April 11, 2019 Thursday West End, Grand Bahama to Fort Pierce, Florida 88.1 nautical miles
Elevation: 0 ft
Along the Way
WOW. We were greeted by an unpleasant surprise as we left the marina harbor. 4-5 foot rollers. It must have been the wake from LET’S GO, NOT JUST DREAMING and the rest of the pack who had just left the marina in front of us. Windy.com and Marv’s Weather couldn’t be wrong. About an hour later as they continued towards Lake Worth and we headed north towards Ft Pierce we finally out ran their wake. The rollers flattened out for a much more enjoyable ride just as Windy.com and Marv’s Weather predicted. (you know I’m kidding about the wake don’t you)
For those of you who know Dale, you know red traffic lights are his nemesis. It’s almost impossible for him to catch a green light. It’s really aggravating. Here in the Bahamas his nemesis is sailboats. He is forever in the middle of nowhere and there is a sailboat crossing from his starboard side so he has to yield for right of way. Where do they come from?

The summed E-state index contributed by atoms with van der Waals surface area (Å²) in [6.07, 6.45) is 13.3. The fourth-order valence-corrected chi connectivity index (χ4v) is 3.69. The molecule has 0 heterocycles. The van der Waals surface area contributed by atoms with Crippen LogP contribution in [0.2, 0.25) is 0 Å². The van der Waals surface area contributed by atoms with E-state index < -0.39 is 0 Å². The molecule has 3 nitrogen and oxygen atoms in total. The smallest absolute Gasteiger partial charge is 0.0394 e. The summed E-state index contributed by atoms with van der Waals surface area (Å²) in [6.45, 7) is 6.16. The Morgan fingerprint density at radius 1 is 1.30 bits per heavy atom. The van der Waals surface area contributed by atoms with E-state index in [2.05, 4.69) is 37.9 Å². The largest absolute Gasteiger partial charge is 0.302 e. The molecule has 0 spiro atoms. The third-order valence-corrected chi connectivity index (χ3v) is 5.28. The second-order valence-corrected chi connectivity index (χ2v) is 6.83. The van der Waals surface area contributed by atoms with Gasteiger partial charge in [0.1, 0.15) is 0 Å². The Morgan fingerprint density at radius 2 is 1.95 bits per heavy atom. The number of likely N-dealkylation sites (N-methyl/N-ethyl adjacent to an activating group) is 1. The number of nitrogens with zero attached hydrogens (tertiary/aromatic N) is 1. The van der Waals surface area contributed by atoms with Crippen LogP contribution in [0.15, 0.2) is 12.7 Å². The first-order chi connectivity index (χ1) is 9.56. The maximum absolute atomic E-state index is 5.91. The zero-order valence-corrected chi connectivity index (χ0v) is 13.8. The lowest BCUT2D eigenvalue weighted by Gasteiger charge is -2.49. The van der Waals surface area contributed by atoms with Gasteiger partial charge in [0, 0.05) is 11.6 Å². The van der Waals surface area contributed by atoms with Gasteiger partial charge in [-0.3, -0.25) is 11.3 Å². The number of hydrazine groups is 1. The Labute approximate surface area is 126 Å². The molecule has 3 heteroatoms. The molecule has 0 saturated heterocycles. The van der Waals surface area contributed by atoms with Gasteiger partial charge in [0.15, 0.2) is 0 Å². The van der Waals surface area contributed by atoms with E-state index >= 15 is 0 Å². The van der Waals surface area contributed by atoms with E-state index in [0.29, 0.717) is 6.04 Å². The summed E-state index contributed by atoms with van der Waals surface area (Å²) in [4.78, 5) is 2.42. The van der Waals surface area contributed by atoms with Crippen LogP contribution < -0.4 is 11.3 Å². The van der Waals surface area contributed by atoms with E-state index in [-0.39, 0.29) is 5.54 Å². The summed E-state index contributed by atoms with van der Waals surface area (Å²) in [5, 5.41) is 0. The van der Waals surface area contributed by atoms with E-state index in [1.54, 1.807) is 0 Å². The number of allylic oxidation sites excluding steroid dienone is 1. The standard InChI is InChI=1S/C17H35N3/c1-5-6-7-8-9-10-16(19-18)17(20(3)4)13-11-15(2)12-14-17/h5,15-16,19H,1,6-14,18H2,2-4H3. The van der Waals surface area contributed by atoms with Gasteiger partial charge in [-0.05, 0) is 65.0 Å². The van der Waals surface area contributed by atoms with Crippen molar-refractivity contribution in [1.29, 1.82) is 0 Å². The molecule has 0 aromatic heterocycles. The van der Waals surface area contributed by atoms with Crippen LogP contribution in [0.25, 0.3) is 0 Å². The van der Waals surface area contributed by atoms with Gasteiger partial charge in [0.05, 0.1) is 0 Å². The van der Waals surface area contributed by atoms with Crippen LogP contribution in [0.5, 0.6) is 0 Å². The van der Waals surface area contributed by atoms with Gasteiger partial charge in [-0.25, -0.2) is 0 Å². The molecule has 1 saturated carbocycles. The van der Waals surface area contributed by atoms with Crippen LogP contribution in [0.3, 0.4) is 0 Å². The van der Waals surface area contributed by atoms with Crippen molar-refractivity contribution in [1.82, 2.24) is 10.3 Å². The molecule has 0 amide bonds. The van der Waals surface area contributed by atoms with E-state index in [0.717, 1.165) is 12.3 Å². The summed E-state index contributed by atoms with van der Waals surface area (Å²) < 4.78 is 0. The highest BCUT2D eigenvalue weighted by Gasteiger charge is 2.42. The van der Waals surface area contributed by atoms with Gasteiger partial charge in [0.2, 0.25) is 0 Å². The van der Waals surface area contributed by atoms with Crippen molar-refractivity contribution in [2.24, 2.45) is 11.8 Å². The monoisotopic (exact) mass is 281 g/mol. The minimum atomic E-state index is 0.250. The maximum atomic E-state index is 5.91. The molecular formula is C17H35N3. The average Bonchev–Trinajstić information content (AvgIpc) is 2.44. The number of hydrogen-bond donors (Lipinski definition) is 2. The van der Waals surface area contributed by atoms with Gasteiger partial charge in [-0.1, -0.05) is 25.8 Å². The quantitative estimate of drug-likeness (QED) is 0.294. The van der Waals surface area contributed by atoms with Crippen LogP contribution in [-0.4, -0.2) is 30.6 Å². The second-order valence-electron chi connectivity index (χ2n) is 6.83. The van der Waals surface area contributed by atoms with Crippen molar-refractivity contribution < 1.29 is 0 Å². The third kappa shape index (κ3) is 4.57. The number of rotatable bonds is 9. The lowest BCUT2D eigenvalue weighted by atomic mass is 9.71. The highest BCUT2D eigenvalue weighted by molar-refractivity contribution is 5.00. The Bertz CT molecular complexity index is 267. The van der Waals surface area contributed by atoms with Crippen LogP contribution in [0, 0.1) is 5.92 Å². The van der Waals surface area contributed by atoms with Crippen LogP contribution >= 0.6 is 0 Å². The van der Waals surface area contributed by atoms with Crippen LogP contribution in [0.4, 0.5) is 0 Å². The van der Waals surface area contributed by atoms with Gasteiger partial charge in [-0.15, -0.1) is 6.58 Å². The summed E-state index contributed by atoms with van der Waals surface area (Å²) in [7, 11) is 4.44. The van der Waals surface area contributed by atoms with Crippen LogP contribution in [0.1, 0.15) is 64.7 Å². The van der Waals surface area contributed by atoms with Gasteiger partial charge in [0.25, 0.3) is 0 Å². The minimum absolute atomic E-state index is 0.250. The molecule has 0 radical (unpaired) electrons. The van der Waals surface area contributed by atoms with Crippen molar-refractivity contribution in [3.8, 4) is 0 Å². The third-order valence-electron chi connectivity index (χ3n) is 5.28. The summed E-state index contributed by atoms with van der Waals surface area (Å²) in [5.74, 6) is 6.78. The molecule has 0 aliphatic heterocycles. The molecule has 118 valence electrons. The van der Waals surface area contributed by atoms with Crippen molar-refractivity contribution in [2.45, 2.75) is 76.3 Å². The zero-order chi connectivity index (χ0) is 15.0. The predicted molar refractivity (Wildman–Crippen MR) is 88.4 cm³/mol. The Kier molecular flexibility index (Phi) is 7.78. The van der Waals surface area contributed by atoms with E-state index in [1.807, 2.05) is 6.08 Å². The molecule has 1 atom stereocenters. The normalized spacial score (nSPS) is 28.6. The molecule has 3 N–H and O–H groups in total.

We rode the Gulfstream for several hours. It nudged our traveling speed from 9.2 knots to 12.1 knots.
Once Florida was in the offing cell our USA phones were turned on. The USA offers an online Customs and Border Protection app that you can check into customs with. Dale filled in all our info and submitted the form. Presto, a Customs office called us for a video chat. That’s as far as we got. Turns out we have to be on USA soil, like a boat dock, to clear customs. We are anchoring out tonight and not dropping the dingy. We will have to complete Customs at our next fuel stop.
Space X taking off from Cape Canaveral. Thanks for the call Mark H. We would have totally missed seeing it.
Our other neighbor is the the N. Causeway Bridge. It’s a little noisy but interesting to watch.
Fort Pierce has a colorful history. Edwin Binney, who lived in Fort Pierce, invented Crayola crayons. Binney and his cousin, C. Harold Smith, produced the first box of Crayolas in 1905.
In the offing – imminent or likely to happen soon. “Offing” is that area of sea that can be seen from land, so when a ship was seen to be “in the offing” it would be expected to dock before the next tide.